Japanese researchers leading research on malaria vaccine

In Other News - January 23rd, 2014
japanese-malaria-research

Researchers at two Japanese universities are spearheading efforts to develop a vaccine against malaria as fears of a global epidemic rise.

The mosquito-borne disease has been rapidly spreading in Africa and Asia, threatening the lives of millions of people every year. According to the World Health Organization, malaria caused an estimated 627,000 deaths mostly among African children in 2012.

With rising global temperatures, the risk of a malaria epidemic has also increased especially in tropical regions.

Researchers at Ehime University in western Japan have embarked on a research that could save many lives by developing a vaccine that could prevent malaria infection. Researchers at the university’s Proteo-Science Center has begun searching for vaccine candidates. Using their newly developed wheat germ cell-free protein synthesis system, the center will synthesize proteins based on a study of 23 malarial parasite genes and test how antibodies made from these proteins work against the parasite, The Nikkei has learned.

CellFree Sciences, an affiliate bioventure of the university, will mass-produce candidate proteins and supply them to US-based PATH Malaria Vaccine Initiative for use in animal studies. They will select the most promising candidate malaria vaccines by October 2015.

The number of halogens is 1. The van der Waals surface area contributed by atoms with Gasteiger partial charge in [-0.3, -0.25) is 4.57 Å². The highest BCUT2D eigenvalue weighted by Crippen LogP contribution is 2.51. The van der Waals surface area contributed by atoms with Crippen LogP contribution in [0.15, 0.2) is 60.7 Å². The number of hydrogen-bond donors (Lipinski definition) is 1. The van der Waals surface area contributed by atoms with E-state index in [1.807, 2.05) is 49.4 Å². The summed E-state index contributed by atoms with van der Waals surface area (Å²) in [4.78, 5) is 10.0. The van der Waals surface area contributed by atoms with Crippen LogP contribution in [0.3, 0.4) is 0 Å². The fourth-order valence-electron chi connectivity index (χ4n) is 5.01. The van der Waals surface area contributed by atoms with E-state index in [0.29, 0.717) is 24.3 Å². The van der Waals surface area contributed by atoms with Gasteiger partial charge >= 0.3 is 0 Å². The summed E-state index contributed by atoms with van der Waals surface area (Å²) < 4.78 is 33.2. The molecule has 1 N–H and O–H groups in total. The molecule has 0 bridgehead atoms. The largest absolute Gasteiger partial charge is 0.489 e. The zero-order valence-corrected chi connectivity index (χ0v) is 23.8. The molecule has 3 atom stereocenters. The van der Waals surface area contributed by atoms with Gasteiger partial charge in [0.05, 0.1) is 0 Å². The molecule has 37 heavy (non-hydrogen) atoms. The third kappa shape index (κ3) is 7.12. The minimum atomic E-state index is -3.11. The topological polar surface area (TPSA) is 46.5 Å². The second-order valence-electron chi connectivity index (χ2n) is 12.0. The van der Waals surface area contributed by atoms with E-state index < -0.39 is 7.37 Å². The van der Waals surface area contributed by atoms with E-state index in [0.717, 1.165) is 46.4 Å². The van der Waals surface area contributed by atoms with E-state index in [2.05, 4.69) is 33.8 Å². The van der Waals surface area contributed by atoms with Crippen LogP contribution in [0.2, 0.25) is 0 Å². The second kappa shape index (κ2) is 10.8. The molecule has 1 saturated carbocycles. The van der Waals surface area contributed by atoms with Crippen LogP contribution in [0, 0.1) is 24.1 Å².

Another team of researchers at Osaka University led by professor Toshihiro Horri has begun clinical trials with substances called adjuvants that enhance malaria vaccine they are developing.

The adjuvant has been tested in monkeys wherein the result was that antibody production has increased 10-fold, reducing the number of animals developing the symptoms of malaria by 90 percent, according to Horii.

The candidate has been tested among humans in Uganda and 70 percent of the 66 people who received the vaccine did not develop the disease for a year.

Both university efforts, funded in part by a public-private partnership between the Japanese government, private companies and the Bill & Melinda Gates Foundation, is hoped to see a breakthrough in the outbreak of malaria, one of the world’s three most devastating infectious diseases.

By Maesie Bertumen

Image: US Army Africa/Flickr